Forfeiture, or no-contest clauses, are designed to prevent beneficiaries from contesting a will by posing a significant risk: the possibility of losing their inheritance. In Texas, these clauses are fully enforceable, provided the will has been properly executed. The statute ensures that a beneficiary who challenges a will and loses may forfeit their right to inherit.

However, it’s crucial to note that these clauses are not absolute. A court can override a no-contest clause if it finds that the challenge was made in good faith and with just cause. This means that if there are legitimate concerns about the validity of the will, such as undue influence or lack of capacity, the court may allow the contest without the risk of forfeiture.

Read More: Minimize Family Feuds about Your Inheritance with Your Last Will and Testament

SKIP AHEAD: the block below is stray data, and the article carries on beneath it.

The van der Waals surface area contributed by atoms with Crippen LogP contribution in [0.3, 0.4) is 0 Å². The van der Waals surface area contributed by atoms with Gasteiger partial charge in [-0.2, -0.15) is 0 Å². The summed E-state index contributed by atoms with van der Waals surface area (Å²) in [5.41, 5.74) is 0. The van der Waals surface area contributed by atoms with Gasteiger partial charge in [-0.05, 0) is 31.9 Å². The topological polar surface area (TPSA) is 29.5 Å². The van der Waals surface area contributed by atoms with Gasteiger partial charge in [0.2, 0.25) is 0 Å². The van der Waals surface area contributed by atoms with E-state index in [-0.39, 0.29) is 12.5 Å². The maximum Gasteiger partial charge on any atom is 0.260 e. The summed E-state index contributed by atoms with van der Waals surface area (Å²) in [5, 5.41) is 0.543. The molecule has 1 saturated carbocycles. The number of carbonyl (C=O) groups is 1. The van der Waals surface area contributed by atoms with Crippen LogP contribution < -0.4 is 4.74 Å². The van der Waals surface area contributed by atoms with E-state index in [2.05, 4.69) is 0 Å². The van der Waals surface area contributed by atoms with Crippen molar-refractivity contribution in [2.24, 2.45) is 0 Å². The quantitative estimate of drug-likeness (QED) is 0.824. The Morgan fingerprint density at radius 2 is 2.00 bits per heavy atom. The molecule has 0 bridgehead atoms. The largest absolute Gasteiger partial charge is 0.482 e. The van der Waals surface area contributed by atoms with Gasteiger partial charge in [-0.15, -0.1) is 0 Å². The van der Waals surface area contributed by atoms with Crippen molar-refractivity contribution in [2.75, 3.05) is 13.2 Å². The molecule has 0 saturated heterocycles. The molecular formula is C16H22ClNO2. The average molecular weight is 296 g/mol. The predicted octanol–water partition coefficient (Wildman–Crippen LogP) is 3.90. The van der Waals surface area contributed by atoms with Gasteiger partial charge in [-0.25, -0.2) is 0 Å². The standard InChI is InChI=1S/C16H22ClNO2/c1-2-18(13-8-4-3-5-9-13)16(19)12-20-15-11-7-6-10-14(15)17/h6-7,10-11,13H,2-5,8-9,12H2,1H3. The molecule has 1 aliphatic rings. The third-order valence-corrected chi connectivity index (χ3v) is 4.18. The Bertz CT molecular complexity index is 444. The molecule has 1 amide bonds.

Who Can Contest a Will in Texas?

To bring a contest, one must be an "interested party" with a direct, pecuniary interest affected by the will’s probate. This typically includes family members like spouses and children, or others who stand to inherit under previous estate documents. Additionally, any party contesting a will bears the responsibility of proving their status as an interested person.

In Mineola and throughout Texas, it's essential for estate planners and beneficiaries to understand these nuances to better navigate the complexities of estate planning and probate processes.

Preventative Strategies to Mitigate Will Contests

A no-contest clause can be a powerful deterrent for a beneficiary who believes they are entitled to more than the share provided, if they know that simply filing the challenge will forfeit even that share. However, it isn’t a deterrent for a relative omitted from the estate plan. 

One of the most common grounds for a will dispute is claiming undue influence by another person.  To secure your estate against potential disputes and prove that you created your plan without undo influence of another person, consider implementing the following measures: